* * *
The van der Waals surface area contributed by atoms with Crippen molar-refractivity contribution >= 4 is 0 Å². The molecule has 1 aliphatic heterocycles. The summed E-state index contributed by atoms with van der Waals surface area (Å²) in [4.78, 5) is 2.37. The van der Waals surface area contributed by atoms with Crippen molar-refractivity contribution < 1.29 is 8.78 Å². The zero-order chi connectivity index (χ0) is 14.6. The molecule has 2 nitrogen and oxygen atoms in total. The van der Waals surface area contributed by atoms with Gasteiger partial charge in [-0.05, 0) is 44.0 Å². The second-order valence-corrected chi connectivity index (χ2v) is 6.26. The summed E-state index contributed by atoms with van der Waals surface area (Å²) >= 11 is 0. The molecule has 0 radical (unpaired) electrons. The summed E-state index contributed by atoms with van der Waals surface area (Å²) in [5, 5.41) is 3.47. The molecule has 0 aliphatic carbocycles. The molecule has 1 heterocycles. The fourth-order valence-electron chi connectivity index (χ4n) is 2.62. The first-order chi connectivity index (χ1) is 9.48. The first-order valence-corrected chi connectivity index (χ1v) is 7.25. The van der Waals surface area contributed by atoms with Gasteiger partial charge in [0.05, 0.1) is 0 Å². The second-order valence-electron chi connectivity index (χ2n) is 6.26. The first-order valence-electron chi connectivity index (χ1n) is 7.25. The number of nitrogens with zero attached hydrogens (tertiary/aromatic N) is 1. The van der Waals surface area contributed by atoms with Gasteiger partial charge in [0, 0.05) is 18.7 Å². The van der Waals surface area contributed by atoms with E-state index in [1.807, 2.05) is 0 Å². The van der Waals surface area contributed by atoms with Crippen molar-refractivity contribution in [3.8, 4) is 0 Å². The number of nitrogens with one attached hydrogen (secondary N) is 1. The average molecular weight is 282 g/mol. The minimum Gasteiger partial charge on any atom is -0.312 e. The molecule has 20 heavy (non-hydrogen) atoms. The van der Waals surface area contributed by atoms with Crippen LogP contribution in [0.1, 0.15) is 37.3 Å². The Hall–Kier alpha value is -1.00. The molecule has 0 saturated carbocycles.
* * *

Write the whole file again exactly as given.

The van der Waals surface area contributed by atoms with Crippen molar-refractivity contribution >= 4 is 0 Å². The molecule has 1 aliphatic heterocycles. The summed E-state index contributed by atoms with van der Waals surface area (Å²) in [4.78, 5) is 2.37. The van der Waals surface area contributed by atoms with Crippen molar-refractivity contribution < 1.29 is 8.78 Å². The zero-order chi connectivity index (χ0) is 14.6. The molecule has 2 nitrogen and oxygen atoms in total. The van der Waals surface area contributed by atoms with Gasteiger partial charge in [-0.05, 0) is 44.0 Å². The second-order valence-corrected chi connectivity index (χ2v) is 6.26. The summed E-state index contributed by atoms with van der Waals surface area (Å²) >= 11 is 0. The molecule has 0 radical (unpaired) electrons. The summed E-state index contributed by atoms with van der Waals surface area (Å²) in [5, 5.41) is 3.47. The molecule has 0 aliphatic carbocycles. The molecule has 1 heterocycles. The fourth-order valence-electron chi connectivity index (χ4n) is 2.62. The first-order chi connectivity index (χ1) is 9.48. The first-order valence-corrected chi connectivity index (χ1v) is 7.25. The van der Waals surface area contributed by atoms with Gasteiger partial charge in [0.05, 0.1) is 0 Å². The second-order valence-electron chi connectivity index (χ2n) is 6.26. The first-order valence-electron chi connectivity index (χ1n) is 7.25. The number of nitrogens with zero attached hydrogens (tertiary/aromatic N) is 1. The van der Waals surface area contributed by atoms with Gasteiger partial charge in [0, 0.05) is 18.7 Å². The van der Waals surface area contributed by atoms with E-state index in [1.807, 2.05) is 0 Å². The van der Waals surface area contributed by atoms with Crippen molar-refractivity contribution in [3.8, 4) is 0 Å². The number of nitrogens with one attached hydrogen (secondary N) is 1. The average molecular weight is 282 g/mol. The minimum Gasteiger partial charge on any atom is -0.312 e. The molecule has 20 heavy (non-hydrogen) atoms. The van der Waals surface area contributed by atoms with Crippen LogP contribution in [0.1, 0.15) is 37.3 Å². The Hall–Kier alpha value is -1.00. The molecule has 0 saturated carbocycles.